How the Gillette razor came about

American inventor King Gillette patented a razor with blades that could be easily changed in November 1904. At that time, Gillette was almost 50 years old, and he thought about the possibility of creating such a razor for 10 years.

It all started with the fact that Gillette's razor was dull. In order to put it in order, it was necessary to take it to the grinder, spend time and money. At that moment, King thought it would be nice to have a razor with replaceable blades.

He quickly figured out what this razor should look like. The blade is attached to the T-handle with clamps. In a matter of seconds, the old blade can be easily replaced with a new one. But the main problem was different - where to get steel that would be strong and thin? And, most importantly, cheap, so that the cost of such a razor does not exceed the fee for the services of a grinder.

The engineer William Nickerson was able to prepare the necessary steel, and King Gillette had only to find investors willing to invest in a promising, albeit risky, project. He solved this problem. True, buyers did not immediately appreciate such a useful invention: in the first year, only a few dozen machine tools and replaceable blades were sold.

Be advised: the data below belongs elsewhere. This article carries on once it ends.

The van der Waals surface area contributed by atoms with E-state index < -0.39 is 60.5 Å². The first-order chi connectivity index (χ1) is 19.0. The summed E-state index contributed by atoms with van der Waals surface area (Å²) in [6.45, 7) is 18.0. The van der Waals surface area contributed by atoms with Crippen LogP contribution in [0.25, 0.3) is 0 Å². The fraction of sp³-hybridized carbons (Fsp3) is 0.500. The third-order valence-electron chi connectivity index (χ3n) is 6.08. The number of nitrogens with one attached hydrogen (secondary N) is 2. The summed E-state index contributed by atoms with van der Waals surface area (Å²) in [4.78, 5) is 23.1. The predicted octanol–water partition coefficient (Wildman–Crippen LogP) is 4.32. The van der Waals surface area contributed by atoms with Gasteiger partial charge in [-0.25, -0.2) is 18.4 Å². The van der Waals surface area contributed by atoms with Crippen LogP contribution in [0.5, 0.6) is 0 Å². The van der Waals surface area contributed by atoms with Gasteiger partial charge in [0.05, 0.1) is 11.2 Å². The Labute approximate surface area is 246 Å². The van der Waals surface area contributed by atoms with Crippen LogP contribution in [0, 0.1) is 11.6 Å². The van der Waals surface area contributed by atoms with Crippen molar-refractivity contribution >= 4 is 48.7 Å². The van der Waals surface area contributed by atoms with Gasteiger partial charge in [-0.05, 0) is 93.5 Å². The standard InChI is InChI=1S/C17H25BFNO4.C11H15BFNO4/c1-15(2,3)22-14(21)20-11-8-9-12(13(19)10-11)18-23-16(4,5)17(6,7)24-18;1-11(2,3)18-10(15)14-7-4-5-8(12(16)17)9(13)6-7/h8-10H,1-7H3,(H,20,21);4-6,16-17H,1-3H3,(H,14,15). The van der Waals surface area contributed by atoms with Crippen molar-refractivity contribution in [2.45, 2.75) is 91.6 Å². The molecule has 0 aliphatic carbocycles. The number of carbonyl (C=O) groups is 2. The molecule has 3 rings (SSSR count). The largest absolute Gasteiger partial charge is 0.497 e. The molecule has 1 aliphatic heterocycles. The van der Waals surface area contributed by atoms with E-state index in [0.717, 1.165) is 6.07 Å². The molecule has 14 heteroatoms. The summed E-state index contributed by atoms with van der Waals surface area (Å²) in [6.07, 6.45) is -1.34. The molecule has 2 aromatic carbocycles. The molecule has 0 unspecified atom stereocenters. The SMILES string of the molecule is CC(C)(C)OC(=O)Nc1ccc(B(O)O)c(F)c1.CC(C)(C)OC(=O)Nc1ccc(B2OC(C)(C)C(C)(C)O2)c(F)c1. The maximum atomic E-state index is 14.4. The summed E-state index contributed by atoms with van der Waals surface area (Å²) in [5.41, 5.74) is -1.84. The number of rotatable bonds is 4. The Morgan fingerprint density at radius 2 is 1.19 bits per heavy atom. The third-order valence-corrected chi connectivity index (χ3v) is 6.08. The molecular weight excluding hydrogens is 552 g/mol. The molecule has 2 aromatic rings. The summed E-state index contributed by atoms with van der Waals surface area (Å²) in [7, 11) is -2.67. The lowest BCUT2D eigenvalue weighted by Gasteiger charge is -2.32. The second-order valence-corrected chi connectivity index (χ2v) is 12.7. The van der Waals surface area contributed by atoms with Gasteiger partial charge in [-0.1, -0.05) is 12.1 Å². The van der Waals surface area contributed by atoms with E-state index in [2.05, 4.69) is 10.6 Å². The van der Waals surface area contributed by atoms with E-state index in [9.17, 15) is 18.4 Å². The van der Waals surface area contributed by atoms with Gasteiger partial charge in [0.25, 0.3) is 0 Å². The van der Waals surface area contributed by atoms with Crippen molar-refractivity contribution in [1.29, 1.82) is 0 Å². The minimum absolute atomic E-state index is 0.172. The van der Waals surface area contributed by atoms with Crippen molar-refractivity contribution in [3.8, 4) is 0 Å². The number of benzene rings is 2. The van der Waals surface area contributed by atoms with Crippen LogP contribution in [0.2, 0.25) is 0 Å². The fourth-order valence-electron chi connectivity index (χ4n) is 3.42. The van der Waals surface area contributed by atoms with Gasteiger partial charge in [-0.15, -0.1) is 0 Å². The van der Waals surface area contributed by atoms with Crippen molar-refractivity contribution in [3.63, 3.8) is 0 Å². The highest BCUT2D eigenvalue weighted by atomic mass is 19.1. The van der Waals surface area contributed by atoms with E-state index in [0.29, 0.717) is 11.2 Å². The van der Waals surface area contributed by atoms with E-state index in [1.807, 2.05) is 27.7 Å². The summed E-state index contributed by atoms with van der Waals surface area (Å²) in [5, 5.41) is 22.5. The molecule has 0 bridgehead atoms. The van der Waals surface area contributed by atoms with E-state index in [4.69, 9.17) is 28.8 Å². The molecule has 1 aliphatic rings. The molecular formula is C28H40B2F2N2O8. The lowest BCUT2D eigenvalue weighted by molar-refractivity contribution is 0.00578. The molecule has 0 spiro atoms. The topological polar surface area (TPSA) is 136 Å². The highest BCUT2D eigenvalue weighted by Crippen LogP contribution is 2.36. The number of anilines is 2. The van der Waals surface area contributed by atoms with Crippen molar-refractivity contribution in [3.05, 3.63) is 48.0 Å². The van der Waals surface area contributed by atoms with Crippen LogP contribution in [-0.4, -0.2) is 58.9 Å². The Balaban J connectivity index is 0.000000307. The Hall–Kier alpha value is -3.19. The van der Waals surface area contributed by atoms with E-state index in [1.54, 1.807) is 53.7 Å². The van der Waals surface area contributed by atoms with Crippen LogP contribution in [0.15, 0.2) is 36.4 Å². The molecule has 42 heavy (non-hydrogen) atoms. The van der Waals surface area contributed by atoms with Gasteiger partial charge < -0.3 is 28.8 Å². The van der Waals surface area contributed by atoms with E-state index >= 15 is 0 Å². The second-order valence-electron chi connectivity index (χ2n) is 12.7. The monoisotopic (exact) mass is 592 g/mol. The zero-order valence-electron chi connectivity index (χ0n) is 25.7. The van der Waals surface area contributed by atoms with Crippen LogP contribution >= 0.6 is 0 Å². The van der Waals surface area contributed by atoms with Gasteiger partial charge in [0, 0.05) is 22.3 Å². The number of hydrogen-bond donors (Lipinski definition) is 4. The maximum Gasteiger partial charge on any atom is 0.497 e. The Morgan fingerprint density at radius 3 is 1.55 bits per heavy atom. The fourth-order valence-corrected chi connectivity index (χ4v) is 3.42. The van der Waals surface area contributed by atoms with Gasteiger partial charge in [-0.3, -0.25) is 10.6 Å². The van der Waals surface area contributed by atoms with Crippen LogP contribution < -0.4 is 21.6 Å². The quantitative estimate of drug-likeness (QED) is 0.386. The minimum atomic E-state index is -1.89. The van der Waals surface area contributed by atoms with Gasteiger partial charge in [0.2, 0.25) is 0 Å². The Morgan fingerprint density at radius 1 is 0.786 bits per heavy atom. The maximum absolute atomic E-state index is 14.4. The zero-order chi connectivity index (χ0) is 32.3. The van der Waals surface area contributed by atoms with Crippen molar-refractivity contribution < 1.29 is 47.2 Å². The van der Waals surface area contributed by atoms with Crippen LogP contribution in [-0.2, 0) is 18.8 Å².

But even here Gillette found a way out - he began to sell machines at a price much lower than the amount that was spent on making them. However, after a while customers had to buy new blades, otherwise, the machine was simply useless. It was on the blades that the enterprising King Gillette made money.

Soon Gillette became known throughout America, his products were in demand, bringing the inventor a good income. He was familiar with the top officials of the country, and even jokingly suggested that Theodore Roosevelt, who had ended his presidential term, become the head of one of his branches in Arizona. True, Roosevelt was not at a loss and said that he did not trust the man who made razors, but he himself wears a mustache.

The First World War brought King Gillette millions of dollars; in 1917 alone, 36 million blades were purchased by the American army. And during the war years, soldiers got used to using razors, buying them in peacetime.

At the end of his life, Gillette, who died in 1932, proudly declared that his invention was being used from the north of Norway to the Sahara Desert.

Many believe that Gillette razors appeared in our country only during perestroika. This is a delusion, one of the company's factories was opened in tsarist Russia.